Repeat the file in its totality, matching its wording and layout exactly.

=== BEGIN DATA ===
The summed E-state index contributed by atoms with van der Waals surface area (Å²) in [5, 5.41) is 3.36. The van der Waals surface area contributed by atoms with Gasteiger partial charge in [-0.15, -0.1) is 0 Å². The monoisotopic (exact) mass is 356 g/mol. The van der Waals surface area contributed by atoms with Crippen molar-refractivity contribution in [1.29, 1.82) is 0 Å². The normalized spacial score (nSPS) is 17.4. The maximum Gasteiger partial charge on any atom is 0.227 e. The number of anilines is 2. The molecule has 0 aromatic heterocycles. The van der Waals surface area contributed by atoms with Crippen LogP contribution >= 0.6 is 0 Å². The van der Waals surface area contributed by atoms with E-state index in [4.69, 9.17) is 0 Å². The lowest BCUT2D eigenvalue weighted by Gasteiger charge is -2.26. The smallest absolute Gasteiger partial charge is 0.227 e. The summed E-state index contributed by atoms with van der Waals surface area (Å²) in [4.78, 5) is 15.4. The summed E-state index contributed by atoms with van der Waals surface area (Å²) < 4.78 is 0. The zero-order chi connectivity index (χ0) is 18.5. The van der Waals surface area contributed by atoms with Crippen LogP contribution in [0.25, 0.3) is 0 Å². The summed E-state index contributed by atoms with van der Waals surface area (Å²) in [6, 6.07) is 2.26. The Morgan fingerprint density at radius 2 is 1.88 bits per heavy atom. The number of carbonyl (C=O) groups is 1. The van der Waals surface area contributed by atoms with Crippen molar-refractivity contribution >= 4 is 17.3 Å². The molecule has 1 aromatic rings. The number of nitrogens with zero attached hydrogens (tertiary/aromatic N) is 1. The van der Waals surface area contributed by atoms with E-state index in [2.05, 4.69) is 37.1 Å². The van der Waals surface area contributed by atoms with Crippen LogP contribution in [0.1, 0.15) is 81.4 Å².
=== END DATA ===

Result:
The summed E-state index contributed by atoms with van der Waals surface area (Å²) in [5, 5.41) is 3.36. The van der Waals surface area contributed by atoms with Gasteiger partial charge in [-0.15, -0.1) is 0 Å². The monoisotopic (exact) mass is 356 g/mol. The van der Waals surface area contributed by atoms with Crippen molar-refractivity contribution in [1.29, 1.82) is 0 Å². The normalized spacial score (nSPS) is 17.4. The maximum Gasteiger partial charge on any atom is 0.227 e. The number of anilines is 2. The molecule has 0 aromatic heterocycles. The van der Waals surface area contributed by atoms with Crippen LogP contribution >= 0.6 is 0 Å². The van der Waals surface area contributed by atoms with E-state index in [4.69, 9.17) is 0 Å². The lowest BCUT2D eigenvalue weighted by Gasteiger charge is -2.26. The smallest absolute Gasteiger partial charge is 0.227 e. The summed E-state index contributed by atoms with van der Waals surface area (Å²) in [4.78, 5) is 15.4. The summed E-state index contributed by atoms with van der Waals surface area (Å²) < 4.78 is 0. The zero-order chi connectivity index (χ0) is 18.5. The van der Waals surface area contributed by atoms with Crippen LogP contribution in [0.25, 0.3) is 0 Å². The summed E-state index contributed by atoms with van der Waals surface area (Å²) in [6, 6.07) is 2.26. The Morgan fingerprint density at radius 2 is 1.88 bits per heavy atom. The number of carbonyl (C=O) groups is 1. The van der Waals surface area contributed by atoms with Crippen molar-refractivity contribution >= 4 is 17.3 Å². The molecule has 1 aromatic rings. The number of nitrogens with zero attached hydrogens (tertiary/aromatic N) is 1. The van der Waals surface area contributed by atoms with E-state index in [2.05, 4.69) is 37.1 Å². The van der Waals surface area contributed by atoms with Crippen LogP contribution in [0.1, 0.15) is 81.4 Å².